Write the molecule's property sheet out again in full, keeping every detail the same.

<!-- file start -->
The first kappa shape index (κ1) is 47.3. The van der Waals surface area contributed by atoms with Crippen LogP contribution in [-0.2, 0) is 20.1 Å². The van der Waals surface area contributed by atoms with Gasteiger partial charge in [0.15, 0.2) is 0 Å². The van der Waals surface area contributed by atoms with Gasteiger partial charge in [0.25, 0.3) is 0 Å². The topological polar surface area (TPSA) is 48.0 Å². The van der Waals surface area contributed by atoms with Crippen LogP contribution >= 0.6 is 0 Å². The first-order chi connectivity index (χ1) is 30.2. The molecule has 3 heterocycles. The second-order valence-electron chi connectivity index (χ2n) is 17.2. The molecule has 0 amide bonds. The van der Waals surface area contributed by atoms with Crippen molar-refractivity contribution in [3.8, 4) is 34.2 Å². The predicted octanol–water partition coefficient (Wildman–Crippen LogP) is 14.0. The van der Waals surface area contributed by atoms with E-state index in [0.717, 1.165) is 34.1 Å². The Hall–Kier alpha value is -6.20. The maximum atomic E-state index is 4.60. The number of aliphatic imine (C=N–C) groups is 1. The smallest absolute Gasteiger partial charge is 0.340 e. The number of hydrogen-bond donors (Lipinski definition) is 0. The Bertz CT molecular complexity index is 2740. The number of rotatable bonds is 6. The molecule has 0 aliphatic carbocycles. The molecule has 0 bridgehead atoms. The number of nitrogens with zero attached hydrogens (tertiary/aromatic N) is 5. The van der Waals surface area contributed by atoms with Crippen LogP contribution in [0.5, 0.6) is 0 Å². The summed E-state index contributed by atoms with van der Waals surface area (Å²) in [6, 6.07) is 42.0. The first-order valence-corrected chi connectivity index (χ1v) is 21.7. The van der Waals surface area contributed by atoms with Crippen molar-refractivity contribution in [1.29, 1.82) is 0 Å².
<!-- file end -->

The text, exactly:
The first kappa shape index (κ1) is 47.3. The van der Waals surface area contributed by atoms with Crippen LogP contribution in [-0.2, 0) is 20.1 Å². The van der Waals surface area contributed by atoms with Gasteiger partial charge in [0.15, 0.2) is 0 Å². The van der Waals surface area contributed by atoms with Gasteiger partial charge in [0.25, 0.3) is 0 Å². The topological polar surface area (TPSA) is 48.0 Å². The van der Waals surface area contributed by atoms with Crippen LogP contribution >= 0.6 is 0 Å². The first-order chi connectivity index (χ1) is 30.2. The molecule has 3 heterocycles. The second-order valence-electron chi connectivity index (χ2n) is 17.2. The molecule has 0 amide bonds. The van der Waals surface area contributed by atoms with Crippen molar-refractivity contribution in [3.8, 4) is 34.2 Å². The predicted octanol–water partition coefficient (Wildman–Crippen LogP) is 14.0. The van der Waals surface area contributed by atoms with E-state index in [0.717, 1.165) is 34.1 Å². The Hall–Kier alpha value is -6.20. The maximum atomic E-state index is 4.60. The number of aliphatic imine (C=N–C) groups is 1. The smallest absolute Gasteiger partial charge is 0.340 e. The number of hydrogen-bond donors (Lipinski definition) is 0. The Bertz CT molecular complexity index is 2740. The number of rotatable bonds is 6. The molecule has 0 aliphatic carbocycles. The molecule has 0 bridgehead atoms. The number of nitrogens with zero attached hydrogens (tertiary/aromatic N) is 5. The van der Waals surface area contributed by atoms with Crippen LogP contribution in [0.5, 0.6) is 0 Å². The summed E-state index contributed by atoms with van der Waals surface area (Å²) in [6, 6.07) is 42.0. The first-order valence-corrected chi connectivity index (χ1v) is 21.7. The van der Waals surface area contributed by atoms with Crippen molar-refractivity contribution in [1.29, 1.82) is 0 Å².